New Delhi: Covid-19 vaccines likely saved more than 19.8 million lives within a year of their rollout, slashing the potential global toll of the pandemic by 63 per cent, according to a study published in The Lancet Infectious Diseases medical journal Friday.
The study, said to be the first to estimate the impact of Covid-19 vaccinations on a global scale, was conducted by researchers from the UK’s Imperial College London using mathematical modelling.
The researchers based their study on an overall figure of 31.4 million probable Covid deaths across 185 countries between 8 December, 2020 and 8 December, 2021.
The study further said that 5,99,300 lives could have been saved if the World Health Organisation’s (WHO’s) target of having 40 per cent of the world’s population vaccinated against Covid by the end of 2021, had been met.
“Of the almost 20 million deaths estimated to have been prevented in the first year after vaccines were introduced, almost 7.5 million deaths were prevented in countries covered by the Covid-19 Vaccine Access initiative (COVAX),” Oliver Watson, a PhD student at the Imperial College London and lead author of the study, said in a statement issued Friday.
COVAX is a global health initiative co-led by the WHO and other global health bodies, with the aim of ensuring equitable access to Covid vaccines worldwide.
“This initiative was set up because it was clear in the initial stages of the pandemic that global vaccine equity would be the only way out of the pandemic. Our findings show that millions of lives have likely been saved by making vaccines available to people everywhere, regardless of their wealth,” Watson further said in his statement.
Asserting that “more could have been done”, the lead author of the study said that if targets set by the WHO had been achieved, “roughly 1 in 5 of the estimated lives lost due to Covid-19 in low-income countries could have been prevented”.
According to the study, high and upper-middle-income countries accounted for most of the deaths averted due to Covid vaccines, highlighting inequalities in terms of access to jabs around the world.
Moreover, the study said, vaccines were able to prevent the most number of Covid deaths in high-income countries where the rollout of jabs was early and widespread. For every 10,000 people, Covid vaccines prevented 66 deaths in high-income countries compared to approximately three deaths in low-income countries.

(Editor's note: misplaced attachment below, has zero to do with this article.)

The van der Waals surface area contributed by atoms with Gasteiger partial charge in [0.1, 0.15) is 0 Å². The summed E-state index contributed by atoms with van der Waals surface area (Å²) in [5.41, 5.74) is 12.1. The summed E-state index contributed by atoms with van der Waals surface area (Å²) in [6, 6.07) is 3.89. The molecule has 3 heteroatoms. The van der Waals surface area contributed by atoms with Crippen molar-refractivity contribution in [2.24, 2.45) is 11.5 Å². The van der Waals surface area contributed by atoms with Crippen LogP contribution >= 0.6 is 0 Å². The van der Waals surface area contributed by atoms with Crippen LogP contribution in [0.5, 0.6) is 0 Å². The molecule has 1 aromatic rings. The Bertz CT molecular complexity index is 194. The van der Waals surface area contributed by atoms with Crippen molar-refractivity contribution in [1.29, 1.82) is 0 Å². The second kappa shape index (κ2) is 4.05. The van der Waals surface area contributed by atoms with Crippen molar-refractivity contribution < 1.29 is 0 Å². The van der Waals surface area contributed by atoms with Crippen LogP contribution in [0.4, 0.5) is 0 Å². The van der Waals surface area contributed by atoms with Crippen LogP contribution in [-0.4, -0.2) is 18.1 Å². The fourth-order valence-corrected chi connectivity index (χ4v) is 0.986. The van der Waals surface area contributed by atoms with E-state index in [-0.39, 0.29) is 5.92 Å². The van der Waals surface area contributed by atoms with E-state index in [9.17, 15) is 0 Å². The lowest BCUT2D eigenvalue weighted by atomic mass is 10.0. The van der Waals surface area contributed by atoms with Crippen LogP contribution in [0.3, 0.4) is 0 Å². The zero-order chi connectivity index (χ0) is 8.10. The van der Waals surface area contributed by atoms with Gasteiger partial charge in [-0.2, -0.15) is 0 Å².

While several previous studies have tried to estimate the impact of vaccination, the UK researchers said that most of them focussed on individual countries, states, or cities.
More deaths could’ve been prevented
According to the study, around 79 per cent of the averted Covid deaths worldwide were prevented due to direct protection against severe symptoms provided by vaccination, leading to lower mortality rates. The remaining were due to indirect protection due to individuals living in vaccinated environments and reduced burden on healthcare systems, thereby improving access to medical care for those most in need.
For the 83 countries included in the analysis that are covered by the COVAX commitment to access to affordable vaccines, an estimated 7.4 million deaths were averted out of a potential 19.8 million.
However, failure to meet COVAX’s initial target of fully vaccinating 20 per cent of the population in some countries is estimated to have resulted in an additional 1,56,900 deaths, according to the study.
Though this figure represents a small proportion of the total global deaths, these preventable deaths were concentrated in 31 African nations, where 1,32,700 deaths could have been averted if the target had been met, it further said.
Under-reporting of deaths
To measure the impact of Covid vaccination programmes across the world, the researchers came up with two estimates of the number of Covid deaths averted by vaccines — 14.4 million or 79 per cent (based on official figures reported by countries), and 19.8 million or 63 per cent (if estimated ‘excess deaths’ are taken into account).
According to the researchers, if excess Covid deaths were used as “an estimate of the true extent of the pandemic”, 63 per cent deaths were averted globally due to direct protection against severe symptoms provided by vaccination, leading to lower mortality rates.
In order to account for the under-reporting of deaths in countries, researchers carried out a separate analysis based on the number of estimated excess deaths between 8 December 2020 and 8 December 2021.
Where official data was not available, the team used estimates of all-cause excess mortality (difference between recorded and expected number of deaths in non-pandemic years).
These analyses were then compared with an alternative hypothetical scenario in which no vaccines would have been administered anywhere around the globe.
“Quantifying the impact that vaccination has made globally is challenging because access to vaccines varies between countries, as does our understanding of which Covid-19 variants have been circulating, with very limited genetic sequence data available for many countries,” said Gregory Barnsley, a research assistant at the Imperial College London and co-first author of the study, in a statement.
“It is also not possible to directly measure how many deaths would have occurred without vaccinations. Mathematical modelling offers a useful tool for assessing alternative scenarios, which we can’t directly observe in real life,” Barnsley added.
(Edited by Amrtansh Arora)